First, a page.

Brown took time explaining why the issue goes beyond food science — and said that all kinds of scientists are needed to help the company in its quest to replace the industry that relies on animals for food. The food system, he said, has been largely unchanged for the last millennium, and is a “wasteland for meaningful innovation.” However, he continued, the fact that many of the ways people get food haven’t changed means there is tremendous opportunity to disrupt it and make a difference.

Brown often says — and he reiterated it on Tuesday — that his company’s main goal is to replace animal used for food by 2035. And although this is a relatively short time frame, Brown said on Tuesday that it can happen as long as the technology is there and the new product is advanced enough to displace what was previously there. After all, automobiles quickly replaced horses and buggies, and digital cameras essentially replaced those with film in just a decade. Scientific professionals working together, he said, can achieve this goal.


“It’s not like we need to solve this problem eventually. If we’re going to save the planet from environmental catastrophe, we need to solve it fast.”

Pat Brown

Founder and CEO, Impossible Foods


Impossible Foods is not interested only in food scientists. After the press conference, Chief Communications Officer Rachel Konrad told Food Dive in an email that they are interested in adding biochemists, physicists, mechanical engineers, molecular engineers, data analysts, neurobiologists or experimental psychologists to their team. The company isn’t necessarily looking for specific technical profiles, and instead wants curious people who are interested in solving problems.

Brown isn’t the only Impossible Foods scientist who left behind research in another discipline to work in food. Smita Shankar, the company’s vice president of research and development and head of the new biomanufacturing unit, left a career in biological research as a postdoctoral fellow at the University of California, San Francisco to work at Impossible Foods in 2013.

At the press conference, Shankar said she went to Impossible Foods because of its broader mission and to work with Brown. 

“In essence, we are constantly building from first principles to design the platform to allow us to make all of these future food products,” Shankar said. 

Impossible Milk: No cows needed

The company also showed off a prototype of one of its future products on Tuesday: Impossible Milk.

Brown said this is an important product for Impossible Foods. Like ground beef, milk also comes from cows, which he said are the largest agricultural polluters. And while there are many plant-based milk alternatives on the market today, Brown said they tend to be the kind of thing people who don’t consume dairy milk will “grudgingly drink.” Existing plant-based milks are inadequate, he said.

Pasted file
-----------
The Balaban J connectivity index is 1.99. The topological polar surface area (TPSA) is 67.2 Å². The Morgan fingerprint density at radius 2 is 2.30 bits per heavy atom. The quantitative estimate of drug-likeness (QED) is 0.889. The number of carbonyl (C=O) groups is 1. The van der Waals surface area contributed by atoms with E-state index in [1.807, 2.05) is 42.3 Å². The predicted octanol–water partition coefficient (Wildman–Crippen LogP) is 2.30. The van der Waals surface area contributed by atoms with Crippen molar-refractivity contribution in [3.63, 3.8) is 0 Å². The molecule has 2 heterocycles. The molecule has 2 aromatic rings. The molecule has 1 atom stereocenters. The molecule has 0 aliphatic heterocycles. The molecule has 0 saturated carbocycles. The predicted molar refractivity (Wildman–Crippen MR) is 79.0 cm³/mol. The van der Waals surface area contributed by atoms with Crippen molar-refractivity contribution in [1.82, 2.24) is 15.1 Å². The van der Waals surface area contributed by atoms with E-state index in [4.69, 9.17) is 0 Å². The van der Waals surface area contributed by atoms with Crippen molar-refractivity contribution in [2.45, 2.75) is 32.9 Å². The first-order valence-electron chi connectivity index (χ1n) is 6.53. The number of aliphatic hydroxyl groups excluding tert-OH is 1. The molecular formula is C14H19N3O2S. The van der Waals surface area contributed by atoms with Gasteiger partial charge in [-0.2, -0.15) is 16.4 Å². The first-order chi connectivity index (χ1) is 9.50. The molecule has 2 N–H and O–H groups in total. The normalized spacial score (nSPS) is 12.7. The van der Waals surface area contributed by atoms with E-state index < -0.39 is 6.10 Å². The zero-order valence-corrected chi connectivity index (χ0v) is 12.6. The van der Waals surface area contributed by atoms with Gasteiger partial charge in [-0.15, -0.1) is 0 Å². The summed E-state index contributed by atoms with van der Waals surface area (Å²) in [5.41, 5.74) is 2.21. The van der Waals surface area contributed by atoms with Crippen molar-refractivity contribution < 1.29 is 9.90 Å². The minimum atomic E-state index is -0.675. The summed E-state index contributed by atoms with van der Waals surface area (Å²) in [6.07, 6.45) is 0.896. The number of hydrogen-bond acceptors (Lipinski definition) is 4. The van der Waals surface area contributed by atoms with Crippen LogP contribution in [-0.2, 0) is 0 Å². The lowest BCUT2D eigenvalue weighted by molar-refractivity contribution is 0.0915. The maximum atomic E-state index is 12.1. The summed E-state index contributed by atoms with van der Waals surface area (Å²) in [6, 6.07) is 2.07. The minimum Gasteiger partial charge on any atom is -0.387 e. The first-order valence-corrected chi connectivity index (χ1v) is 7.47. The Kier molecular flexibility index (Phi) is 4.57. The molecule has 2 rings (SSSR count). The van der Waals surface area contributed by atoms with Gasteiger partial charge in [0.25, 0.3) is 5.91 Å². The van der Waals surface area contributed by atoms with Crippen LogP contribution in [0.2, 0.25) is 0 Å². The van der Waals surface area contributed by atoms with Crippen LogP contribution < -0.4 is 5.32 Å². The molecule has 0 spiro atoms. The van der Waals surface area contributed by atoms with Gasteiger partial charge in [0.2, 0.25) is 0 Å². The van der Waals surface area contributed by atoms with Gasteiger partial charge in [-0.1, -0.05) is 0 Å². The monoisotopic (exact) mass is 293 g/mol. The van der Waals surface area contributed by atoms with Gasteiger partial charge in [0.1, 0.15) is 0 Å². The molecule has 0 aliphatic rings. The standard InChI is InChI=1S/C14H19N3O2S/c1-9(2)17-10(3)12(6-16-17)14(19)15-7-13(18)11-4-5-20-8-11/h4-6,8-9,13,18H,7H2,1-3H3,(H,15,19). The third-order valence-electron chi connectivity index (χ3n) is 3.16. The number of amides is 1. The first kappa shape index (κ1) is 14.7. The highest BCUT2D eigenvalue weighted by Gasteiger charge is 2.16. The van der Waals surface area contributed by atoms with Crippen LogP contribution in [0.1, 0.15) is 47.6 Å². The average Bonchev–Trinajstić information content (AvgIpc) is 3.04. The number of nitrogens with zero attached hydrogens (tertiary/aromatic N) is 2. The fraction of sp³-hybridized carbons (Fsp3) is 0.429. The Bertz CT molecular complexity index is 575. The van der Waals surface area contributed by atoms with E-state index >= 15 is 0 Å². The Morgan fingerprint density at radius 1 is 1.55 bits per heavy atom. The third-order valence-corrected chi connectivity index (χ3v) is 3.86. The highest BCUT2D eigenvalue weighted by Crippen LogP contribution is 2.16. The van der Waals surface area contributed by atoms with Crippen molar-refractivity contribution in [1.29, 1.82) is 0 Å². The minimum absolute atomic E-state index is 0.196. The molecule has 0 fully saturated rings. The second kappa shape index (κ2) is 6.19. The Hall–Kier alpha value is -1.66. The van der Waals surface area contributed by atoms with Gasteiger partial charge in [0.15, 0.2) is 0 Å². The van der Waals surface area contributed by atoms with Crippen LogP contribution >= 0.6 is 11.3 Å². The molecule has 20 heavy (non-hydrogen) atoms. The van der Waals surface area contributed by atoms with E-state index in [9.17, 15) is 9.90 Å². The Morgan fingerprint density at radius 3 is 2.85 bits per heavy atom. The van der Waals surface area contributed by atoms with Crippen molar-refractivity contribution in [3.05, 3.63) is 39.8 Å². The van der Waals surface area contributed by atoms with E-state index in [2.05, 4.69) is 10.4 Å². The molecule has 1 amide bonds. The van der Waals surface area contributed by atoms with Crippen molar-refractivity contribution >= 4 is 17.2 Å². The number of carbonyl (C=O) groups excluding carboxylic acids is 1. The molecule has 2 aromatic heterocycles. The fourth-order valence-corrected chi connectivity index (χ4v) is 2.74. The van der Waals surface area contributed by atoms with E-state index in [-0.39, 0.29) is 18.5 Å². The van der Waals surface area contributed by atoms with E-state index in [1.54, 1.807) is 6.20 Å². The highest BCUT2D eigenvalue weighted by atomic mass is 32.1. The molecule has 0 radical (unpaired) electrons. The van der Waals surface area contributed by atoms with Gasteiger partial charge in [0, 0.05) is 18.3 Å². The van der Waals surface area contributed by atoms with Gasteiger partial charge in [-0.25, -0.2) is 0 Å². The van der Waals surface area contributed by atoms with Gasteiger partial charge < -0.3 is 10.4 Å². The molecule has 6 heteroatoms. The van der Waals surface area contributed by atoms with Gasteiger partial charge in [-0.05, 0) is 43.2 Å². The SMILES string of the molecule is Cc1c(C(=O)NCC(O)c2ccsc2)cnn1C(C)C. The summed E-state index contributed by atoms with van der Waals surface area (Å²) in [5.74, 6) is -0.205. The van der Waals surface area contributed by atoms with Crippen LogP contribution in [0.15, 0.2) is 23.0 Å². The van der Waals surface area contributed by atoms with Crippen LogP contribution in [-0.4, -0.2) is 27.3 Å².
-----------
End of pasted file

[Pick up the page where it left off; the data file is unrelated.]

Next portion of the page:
“Our intention is not to just make another plant-based milk to add to the shelf full of plant-based milks,” he said. “… It’s to make something that for a dairy milk lover is better than anything that comes from a cow. That is an unsolved problem. And it’s critical to our mission. And so that’s why we’re doing it.”

Optional Caption

Megan Poinski/Food Dive

 

Impossible Foods’ Senior Flavor Scientist Laura Kliman appeared on the Zoom press conference behind a table of glass beakers filled with plant-based milk, dairy milk and Impossible Milk in the company’s test kitchen in Redwood City, California. She showed the creamy texture of the Impossible Milk, then poured some into coffee. The Impossible Milk clouded the coffee and didn’t turn show any granular clumps, like plant-based milks tend to do. Kliman also showed some froth made from Impossible Milk.

Several in the company stressed that the Impossible Milk was just a demonstration, and it is not a product they are currently preparing to launch. In an email to Food Dive, Konrad said the company is still experimenting with prototypes for Impossible Milk, including testing out different ingredients. The company will consider moving to commercialize Impossible Milk once it meets or exceeds dairy milk’s standards for taste, nutrition and versatility.

Impossible Milk was the only prototype shown at the press conference, but Kliman ticked off other projects the company is working on. They’re also currently working on Impossible Steak, as well as chicken, bacon and fish. No plans or time frames for getting any of those products were shared.

However, Brown said that the company will be working quickly to get products developed. After all, 2035 is just 15 years away.

“We’re serious about that. That deadline, that speed is of the essence,” Brown said. “It’s not like we need to solve this problem eventually. If we’re going to save the planet from environmental catastrophe, we need to solve it fast.”